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As in title, can anyone tell me what lexical category the words 'who, what, why, where, when, how' are in?

Who are you? What are you? Why are you here? Where did you come from? When did you come? How is that possible?

I have read 'adverb', but there seems something unusual about them and that this isn't quite specific enough or necessarily correct.

Thank you

marked as duplicate by Edwin Ashworth, Hellion, Drew, Cascabel, curiousdannii Feb 13 '17 at 12:50

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  • Doubtless different people could suggest contradictory answers (possibly phrased so as to sound like you'd be silly to consider any alternative). – Edwin Ashworth Feb 12 '17 at 14:27
  • and what would you suggest? – J doh Feb 12 '17 at 14:32
  • I would call them "interrogatives". – RichF Feb 12 '17 at 14:34
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    McCawley (see the duplicate question) is usually analytically sound. Though others may well see this as a lumping too far. 'Interrogative words' or 'Wh-words' are favoured by splitters. – Edwin Ashworth Feb 12 '17 at 14:39
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    I don't see how 'who' 'what' 'where' act like adverbs, modifying verbs or adjectives. They seem more like pronouns (placeholders for other nouns (or sentences or adverbs). Are ther examples where these words modify adjectives or verbs? – Mitch Feb 12 '17 at 16:06

All question words are not adverbs. They act as almost all of the parts of speech, except maybe as the verb.

From the Practical English Usage by Michael Swan:

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As interrogatives "wh-" words are adverbs. They are old in English, and probably pre-date any development of Germanic dialects from the first Indo-European speakers.
These words are clearly related to the Latin "qu-" interrogatives such as "quis" quem" Quos" etc. In fact one can replace the English "wh-" with the Latin "qu-" and still be understood in English:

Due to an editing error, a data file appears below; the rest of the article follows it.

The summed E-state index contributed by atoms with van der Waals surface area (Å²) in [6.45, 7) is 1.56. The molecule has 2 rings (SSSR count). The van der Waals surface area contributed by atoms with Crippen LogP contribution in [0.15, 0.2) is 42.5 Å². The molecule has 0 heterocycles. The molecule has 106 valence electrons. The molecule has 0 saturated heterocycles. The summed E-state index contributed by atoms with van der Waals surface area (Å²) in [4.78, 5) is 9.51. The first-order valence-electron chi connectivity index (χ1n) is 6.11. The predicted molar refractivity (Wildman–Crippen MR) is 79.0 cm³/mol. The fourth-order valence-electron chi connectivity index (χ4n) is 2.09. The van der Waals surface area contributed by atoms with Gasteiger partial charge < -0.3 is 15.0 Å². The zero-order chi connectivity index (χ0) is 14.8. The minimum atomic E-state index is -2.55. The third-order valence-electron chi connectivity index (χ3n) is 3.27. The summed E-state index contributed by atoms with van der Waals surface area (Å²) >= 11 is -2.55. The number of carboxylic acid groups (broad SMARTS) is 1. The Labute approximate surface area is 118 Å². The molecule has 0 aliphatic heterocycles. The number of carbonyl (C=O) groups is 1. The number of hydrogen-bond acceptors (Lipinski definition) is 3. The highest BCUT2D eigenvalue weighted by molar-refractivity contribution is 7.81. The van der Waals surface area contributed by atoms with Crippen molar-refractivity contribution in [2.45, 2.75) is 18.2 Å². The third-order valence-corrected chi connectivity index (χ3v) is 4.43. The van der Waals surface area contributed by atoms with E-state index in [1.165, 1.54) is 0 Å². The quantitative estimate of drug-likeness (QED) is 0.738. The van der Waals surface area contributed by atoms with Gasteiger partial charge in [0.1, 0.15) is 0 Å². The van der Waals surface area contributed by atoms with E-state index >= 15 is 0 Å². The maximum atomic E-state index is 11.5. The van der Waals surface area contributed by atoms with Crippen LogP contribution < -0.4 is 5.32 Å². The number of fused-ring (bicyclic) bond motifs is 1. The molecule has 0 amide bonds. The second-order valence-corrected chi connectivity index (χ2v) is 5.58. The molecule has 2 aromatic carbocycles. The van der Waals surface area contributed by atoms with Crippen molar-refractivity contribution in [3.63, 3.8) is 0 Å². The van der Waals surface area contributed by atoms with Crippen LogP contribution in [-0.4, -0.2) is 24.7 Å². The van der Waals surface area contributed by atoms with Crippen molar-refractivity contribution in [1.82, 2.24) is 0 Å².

Quere are you going? Quat is that? etc.

Like Latin, the words seem related to the relative pronouns "who", "whose" etc, and "qui" , "quae" , "Quod" for example, in Latin.
As these interrogatives relate to action or being, they are adverbs.
Without doubt these words existed as far back as one can discover in the history of English. They have provided a means of asking questions, and some will place them in a special class of adverbs. I think that is extreme, as one will eventually have a special class for each word in the language at some point, if the principle of "special" is carried forth .
It should be enough to know they are adverbs and how they should be used.

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    By way of evidence, can you propose an “adverb test” that adverbs pass yet other types of words fail, a test which these wh-question words also pass? That would provide evidence that these are in the same word class as adverbs; without such a test, people will doubt your conclusion. – tchrist Feb 12 '17 at 15:51
  • A snag is that 'Who/m did you hit?' Invites a DO rather than say a temporal expression for the answer. '*I hit Richardly' is a strong argument against lumping at least some of the wh-words into some adverb subclass. – Edwin Ashworth Feb 12 '17 at 16:02
  • Edwin Ashworth and tchrist-------I will suggest that there has been a confusion of "wh" adverbs with ;"wh" relative pronouns over many centuries------to the point that the confusion is all but codified with some words, such as "who", – J. Taylor Feb 12 '17 at 17:24
  • More-------"Whom" as far as I am concerned is not an interrogative. It is also a confusion. One should not ask: "To where are you going?", even if people might ask that.. If we do not classify the "wh" interrogatives as adverbs, then we must abandon rules in English or have a rule for each word, or, . completely abandon Graeco-Roman grammar as a model for English.I prefer the last. But this has not been done in any general sense. So, we are stuck with terms such as "adverb", which require use to exist. – J. Taylor Feb 12 '17 at 17:39
  • more---- As the "wh" interrogatives modify action or being, they will, I think, be adverbs until we no longer have adverbs.. – J. Taylor Feb 12 '17 at 17:40

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